It may have been a bad wrap job, or just a bum leaf or two. Over humidification may have also been the culprit, but I've been keeping the humidity to 66%-68%. I'm stumped. But, the cigar was tasty enough to warrant another foray into that model and vitola.

I've been gravitating more toward the $4-$5 cigars, and so need to get back down to the cheaper $2.50-$3.50 cigars. To that end, I picked up a couple more Primos, a couple G.R. Specials, some Flor De Oliva, and Nestor Reserve cigars. Once they've had some time to unwind a bit in the Humidor, watch out.

By the by, one of my local B&Ms has a brand of bundle cigars, unbanded, in a box with the name 'Miura' on it. Anyone know anything about them? I also saw some Gran Habano #3 that looked in the right price range.

Thursday, December 27, 2007

Oliva Serie G Maduro

Oliva Serie G maduro bellicoso
$3.50 (B&M), Size: 5", Ring: 52
Cameroon wrapper, Nicaraguan binder and fillers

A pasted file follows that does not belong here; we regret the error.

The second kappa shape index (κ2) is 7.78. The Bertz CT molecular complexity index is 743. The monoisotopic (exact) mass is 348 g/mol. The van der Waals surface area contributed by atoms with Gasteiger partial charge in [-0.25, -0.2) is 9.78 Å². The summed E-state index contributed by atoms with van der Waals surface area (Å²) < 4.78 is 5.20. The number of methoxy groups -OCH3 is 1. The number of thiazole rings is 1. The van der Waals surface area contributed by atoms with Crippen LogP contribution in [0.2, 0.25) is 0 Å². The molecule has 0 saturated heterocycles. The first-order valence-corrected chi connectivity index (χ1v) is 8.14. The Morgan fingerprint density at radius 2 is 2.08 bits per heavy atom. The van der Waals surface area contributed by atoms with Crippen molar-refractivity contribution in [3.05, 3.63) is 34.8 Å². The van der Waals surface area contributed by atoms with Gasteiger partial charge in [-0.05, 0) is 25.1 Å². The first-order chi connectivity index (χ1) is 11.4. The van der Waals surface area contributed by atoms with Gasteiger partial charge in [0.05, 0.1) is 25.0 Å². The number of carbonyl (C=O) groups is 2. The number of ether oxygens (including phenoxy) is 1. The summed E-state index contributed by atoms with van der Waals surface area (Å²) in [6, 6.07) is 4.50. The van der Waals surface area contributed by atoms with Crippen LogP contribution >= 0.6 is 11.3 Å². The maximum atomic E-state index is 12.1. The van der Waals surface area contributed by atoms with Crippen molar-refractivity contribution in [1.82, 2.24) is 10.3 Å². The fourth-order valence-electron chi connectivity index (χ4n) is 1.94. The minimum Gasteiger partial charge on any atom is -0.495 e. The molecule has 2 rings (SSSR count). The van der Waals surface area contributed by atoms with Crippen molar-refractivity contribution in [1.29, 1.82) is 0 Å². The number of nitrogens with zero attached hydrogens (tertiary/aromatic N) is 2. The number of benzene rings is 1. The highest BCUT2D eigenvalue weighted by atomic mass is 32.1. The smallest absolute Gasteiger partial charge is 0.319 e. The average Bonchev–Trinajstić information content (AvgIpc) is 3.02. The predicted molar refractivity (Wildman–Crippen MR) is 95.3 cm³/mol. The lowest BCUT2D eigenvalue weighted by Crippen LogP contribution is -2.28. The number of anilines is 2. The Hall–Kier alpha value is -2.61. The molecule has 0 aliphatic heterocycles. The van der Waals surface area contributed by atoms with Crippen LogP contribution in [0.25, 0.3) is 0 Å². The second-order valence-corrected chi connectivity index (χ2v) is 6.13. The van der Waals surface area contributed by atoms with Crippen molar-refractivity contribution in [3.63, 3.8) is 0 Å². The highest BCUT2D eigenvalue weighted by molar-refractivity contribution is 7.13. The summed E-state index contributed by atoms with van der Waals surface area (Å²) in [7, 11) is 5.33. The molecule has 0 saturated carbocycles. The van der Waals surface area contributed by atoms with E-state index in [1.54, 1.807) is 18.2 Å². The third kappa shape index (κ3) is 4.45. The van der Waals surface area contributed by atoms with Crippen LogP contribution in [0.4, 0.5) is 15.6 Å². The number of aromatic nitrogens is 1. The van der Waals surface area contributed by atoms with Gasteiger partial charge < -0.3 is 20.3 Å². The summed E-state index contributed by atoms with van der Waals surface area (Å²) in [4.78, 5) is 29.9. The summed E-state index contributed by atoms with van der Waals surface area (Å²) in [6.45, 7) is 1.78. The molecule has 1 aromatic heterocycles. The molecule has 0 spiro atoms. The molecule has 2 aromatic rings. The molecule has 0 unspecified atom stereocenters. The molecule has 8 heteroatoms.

I got together with some colleagues for a "city limits" mini-herf, gathering at a pub just beyond the reach of the city's smoking ban. I brought a couple goodies, including this Oliva Serie G and a Gurkha Grand Age (below). I had yet to smoke anything by Oliva, so the Serie G seemed a good place to start.

The Serie G's maduro Cameroon wrapper was dark, smooth, glossy, and had an aroma of cocoa and nut. Box pressed into a squarish presentation, the wrapper seemed supple enough to stand a little pressure, and felt nicely packed.

After nipping the cap, a cold draw found flavors of cocoa and leather. The draw was mildly restrained, but not terribly tight, so the rollers seemed to have done a good job. The silvery white ash, dropping after an inch, and fairly straight burn also attested to the decent construction.

Once the foot started glowing, the smoke had a mild body, with toast and nut flavors to start. Father in, hints of sweet cedar, still mild, appeared. Near the mid point, a leathery flavor established itself. Cedar and leather flavors strengthened to become almost medium-bodied in last third. I didn't notice any pronounced sharp or spicy flavors, just mellow, rounded ones.

Oliva's Serie G maduro is a pleasant mild-medium cigar. I'm going to scrounge a few more for safe keeping.

Gurkha Grand Age

Gurkha Grand Age perfecto
$3 (CBid), Size: 6", Ring: 60
Cameroon wrapper, Nicaraguan binder, Nicaraguan and Peruvian fillers